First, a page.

More than 450 GRIFO radars have been sold by Selex to five air forces worldwide. Photo: © 2013 Selex ES S.p.A - A Finmeccanica Company
5 December 2013 airforce-technology.com
The Brazilian Air Force (FAB) has taken delivery of an additional GRIFO fire control radar from Selex ES during a ceremony at the Museo Nazionale della Scienza e della Tecnologia Leonardo da Vinci, in Milan, Italy.
Wholly designed, developed and manufactured at the Selex ES facility in Nerviano, near Milan, the avionic combat radar represents the overall 400th GRIFO to have been delivered to date to FAB.
The radar is used for the modernisation of FAB's Northrop Grumman-built F-5 light supersonic fighter aircraft fleet.
Weighing less than 100kg, the GRIFO is a fourth-generation, X-band coherent, pulse-Doppler multimode-multirole fire-control radar designed to provide advanced performance to both new and upgraded aircraft.
Fitted with a powerful avionic radar air cooler transmitter, the modular radar can be easily integrated with modern avionic suites, and fully interfaced through a hands on throttle-and-stick (HOTAS) command, for a cost-effective solution.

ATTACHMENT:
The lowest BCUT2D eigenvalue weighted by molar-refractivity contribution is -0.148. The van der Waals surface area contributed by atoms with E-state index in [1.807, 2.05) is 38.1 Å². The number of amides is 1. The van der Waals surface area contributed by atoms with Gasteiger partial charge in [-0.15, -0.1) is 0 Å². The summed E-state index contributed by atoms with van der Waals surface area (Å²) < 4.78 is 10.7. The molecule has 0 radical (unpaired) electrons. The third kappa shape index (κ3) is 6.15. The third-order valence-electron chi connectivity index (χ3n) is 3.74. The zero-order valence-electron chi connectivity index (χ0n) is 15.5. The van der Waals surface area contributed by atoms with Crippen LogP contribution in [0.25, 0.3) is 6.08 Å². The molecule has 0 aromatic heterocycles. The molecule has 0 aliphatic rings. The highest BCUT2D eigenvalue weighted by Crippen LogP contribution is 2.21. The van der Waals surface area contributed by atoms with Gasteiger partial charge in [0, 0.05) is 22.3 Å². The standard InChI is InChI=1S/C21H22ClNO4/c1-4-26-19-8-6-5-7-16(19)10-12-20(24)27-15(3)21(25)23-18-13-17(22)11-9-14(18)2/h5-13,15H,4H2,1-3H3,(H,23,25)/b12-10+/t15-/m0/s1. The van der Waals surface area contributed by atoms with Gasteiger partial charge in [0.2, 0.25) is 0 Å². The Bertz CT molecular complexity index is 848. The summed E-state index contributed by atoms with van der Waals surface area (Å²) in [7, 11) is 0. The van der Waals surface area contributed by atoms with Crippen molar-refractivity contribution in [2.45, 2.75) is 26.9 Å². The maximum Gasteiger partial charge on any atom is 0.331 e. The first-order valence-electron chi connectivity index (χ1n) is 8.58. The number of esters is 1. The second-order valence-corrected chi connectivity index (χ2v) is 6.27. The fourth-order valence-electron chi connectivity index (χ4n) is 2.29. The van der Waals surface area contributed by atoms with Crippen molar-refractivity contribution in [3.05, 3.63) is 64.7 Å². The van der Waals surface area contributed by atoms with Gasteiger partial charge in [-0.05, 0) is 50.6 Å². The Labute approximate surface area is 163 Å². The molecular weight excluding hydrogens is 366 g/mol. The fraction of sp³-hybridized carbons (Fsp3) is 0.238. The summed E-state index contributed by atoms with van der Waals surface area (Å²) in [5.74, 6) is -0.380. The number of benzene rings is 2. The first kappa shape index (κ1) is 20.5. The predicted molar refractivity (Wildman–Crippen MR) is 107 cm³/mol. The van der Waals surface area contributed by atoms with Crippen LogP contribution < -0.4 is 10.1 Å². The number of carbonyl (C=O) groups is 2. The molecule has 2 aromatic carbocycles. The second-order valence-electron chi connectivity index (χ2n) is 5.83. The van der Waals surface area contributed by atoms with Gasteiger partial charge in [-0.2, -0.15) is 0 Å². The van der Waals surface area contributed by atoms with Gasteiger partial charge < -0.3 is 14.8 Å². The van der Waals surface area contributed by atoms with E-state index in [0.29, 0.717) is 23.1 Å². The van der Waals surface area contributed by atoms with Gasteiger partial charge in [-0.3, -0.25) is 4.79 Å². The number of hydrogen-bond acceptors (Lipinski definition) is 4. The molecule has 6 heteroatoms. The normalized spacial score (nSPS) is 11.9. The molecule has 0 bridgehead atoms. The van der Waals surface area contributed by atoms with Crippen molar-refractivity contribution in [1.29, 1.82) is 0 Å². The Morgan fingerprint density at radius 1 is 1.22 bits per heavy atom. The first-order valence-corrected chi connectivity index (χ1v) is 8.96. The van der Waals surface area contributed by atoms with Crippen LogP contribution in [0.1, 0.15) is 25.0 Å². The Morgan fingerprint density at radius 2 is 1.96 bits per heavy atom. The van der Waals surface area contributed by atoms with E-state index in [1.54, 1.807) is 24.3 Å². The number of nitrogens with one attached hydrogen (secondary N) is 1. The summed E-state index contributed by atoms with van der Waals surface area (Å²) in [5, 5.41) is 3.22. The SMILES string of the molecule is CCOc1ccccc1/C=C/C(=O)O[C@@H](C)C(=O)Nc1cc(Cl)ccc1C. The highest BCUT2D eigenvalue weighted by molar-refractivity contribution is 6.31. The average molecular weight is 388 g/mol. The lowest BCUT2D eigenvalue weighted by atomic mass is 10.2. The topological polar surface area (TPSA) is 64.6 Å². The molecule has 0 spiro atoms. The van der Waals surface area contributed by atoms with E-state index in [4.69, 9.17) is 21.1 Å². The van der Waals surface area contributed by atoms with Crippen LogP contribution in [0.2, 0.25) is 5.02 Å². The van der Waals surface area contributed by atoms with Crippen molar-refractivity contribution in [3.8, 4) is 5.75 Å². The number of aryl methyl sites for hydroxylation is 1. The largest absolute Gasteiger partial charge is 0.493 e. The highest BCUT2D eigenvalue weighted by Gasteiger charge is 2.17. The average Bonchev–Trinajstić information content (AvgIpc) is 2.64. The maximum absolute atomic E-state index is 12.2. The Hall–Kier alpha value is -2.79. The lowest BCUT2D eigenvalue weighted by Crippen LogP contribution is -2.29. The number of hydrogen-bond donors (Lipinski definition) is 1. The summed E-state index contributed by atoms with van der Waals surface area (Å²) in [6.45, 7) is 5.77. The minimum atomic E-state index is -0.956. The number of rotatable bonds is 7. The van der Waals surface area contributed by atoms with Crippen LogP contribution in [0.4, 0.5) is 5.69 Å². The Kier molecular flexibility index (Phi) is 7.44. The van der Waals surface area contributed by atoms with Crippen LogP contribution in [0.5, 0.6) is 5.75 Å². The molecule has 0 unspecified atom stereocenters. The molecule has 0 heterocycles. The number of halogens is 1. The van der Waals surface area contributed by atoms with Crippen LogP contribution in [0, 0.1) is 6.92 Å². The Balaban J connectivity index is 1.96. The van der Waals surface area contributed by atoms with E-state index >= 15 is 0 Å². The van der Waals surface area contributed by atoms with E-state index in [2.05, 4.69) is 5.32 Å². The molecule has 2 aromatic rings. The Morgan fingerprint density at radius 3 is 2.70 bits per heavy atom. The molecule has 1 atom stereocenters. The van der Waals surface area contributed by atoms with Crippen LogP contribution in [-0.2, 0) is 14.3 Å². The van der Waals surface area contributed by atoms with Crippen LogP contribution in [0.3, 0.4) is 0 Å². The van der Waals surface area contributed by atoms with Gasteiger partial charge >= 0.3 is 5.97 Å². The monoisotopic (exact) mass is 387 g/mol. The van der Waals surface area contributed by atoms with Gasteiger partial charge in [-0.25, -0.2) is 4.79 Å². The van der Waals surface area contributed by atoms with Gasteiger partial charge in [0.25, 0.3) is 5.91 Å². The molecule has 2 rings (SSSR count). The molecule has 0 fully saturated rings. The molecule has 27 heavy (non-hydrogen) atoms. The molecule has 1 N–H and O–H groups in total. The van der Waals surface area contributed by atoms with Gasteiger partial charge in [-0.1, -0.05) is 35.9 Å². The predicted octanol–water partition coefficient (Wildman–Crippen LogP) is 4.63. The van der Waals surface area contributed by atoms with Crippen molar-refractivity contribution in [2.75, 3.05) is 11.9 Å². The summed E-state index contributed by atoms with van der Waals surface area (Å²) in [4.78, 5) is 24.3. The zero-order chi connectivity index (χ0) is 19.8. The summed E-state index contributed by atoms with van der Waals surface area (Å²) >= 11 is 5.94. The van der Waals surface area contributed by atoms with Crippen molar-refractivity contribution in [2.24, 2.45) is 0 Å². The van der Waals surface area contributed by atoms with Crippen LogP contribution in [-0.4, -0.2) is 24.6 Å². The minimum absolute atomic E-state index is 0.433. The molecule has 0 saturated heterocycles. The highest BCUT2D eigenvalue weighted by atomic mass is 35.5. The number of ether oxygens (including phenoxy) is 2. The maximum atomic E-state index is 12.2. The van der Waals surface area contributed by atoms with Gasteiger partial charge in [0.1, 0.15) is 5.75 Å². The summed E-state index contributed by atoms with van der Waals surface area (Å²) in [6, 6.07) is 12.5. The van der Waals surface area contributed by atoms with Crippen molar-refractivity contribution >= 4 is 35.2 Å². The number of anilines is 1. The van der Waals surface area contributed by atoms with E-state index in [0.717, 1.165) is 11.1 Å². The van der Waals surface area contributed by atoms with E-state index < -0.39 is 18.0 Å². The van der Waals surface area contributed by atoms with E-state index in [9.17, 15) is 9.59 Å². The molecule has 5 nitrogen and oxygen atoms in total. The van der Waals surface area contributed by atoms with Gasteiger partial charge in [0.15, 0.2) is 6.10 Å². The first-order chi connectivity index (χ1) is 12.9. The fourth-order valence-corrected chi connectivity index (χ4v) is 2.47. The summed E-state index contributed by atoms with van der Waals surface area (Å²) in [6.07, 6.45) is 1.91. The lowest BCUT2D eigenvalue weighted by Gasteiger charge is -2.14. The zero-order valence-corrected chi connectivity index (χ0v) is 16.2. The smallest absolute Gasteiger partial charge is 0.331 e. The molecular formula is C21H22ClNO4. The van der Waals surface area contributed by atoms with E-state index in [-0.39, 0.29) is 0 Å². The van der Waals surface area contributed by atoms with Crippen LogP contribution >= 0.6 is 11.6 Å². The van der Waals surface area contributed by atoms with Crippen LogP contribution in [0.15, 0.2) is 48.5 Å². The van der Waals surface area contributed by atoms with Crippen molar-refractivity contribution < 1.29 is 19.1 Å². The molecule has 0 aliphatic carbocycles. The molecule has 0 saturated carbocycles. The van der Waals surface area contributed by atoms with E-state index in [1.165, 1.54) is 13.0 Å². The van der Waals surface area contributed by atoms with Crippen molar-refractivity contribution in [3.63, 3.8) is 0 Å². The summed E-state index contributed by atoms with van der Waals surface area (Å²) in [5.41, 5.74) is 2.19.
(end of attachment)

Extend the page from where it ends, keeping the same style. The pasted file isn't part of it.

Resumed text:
Selex ES chief executive officer Fabrizio Giulianini said the success of the GRIFO radar demonstrates the critical importance of continual investment in sustaining company products.
''Thanks to this commitment, GRIFO has today begun an evolving technological roadmap for electronic scanning which will guarantee the system's success for many other years to come,'' Giulianini said.
Designed for installation in a range of combat aircraft, the GRIFO radar can operate in several modes, including an air-to-air mode and air-to-surface mode to effectively support multi-role missions.
In addition to this, the radar features modes for supporting navigation, a flight-proven suite of functions to combat electronic threats and modes for the search and identification of targets with high resolution imaging capability.
Apart from Brazil, the radars are also used by the air forces of Singapore, Czech Republic, Pakistan and South Korea, in seven different types of aircraft.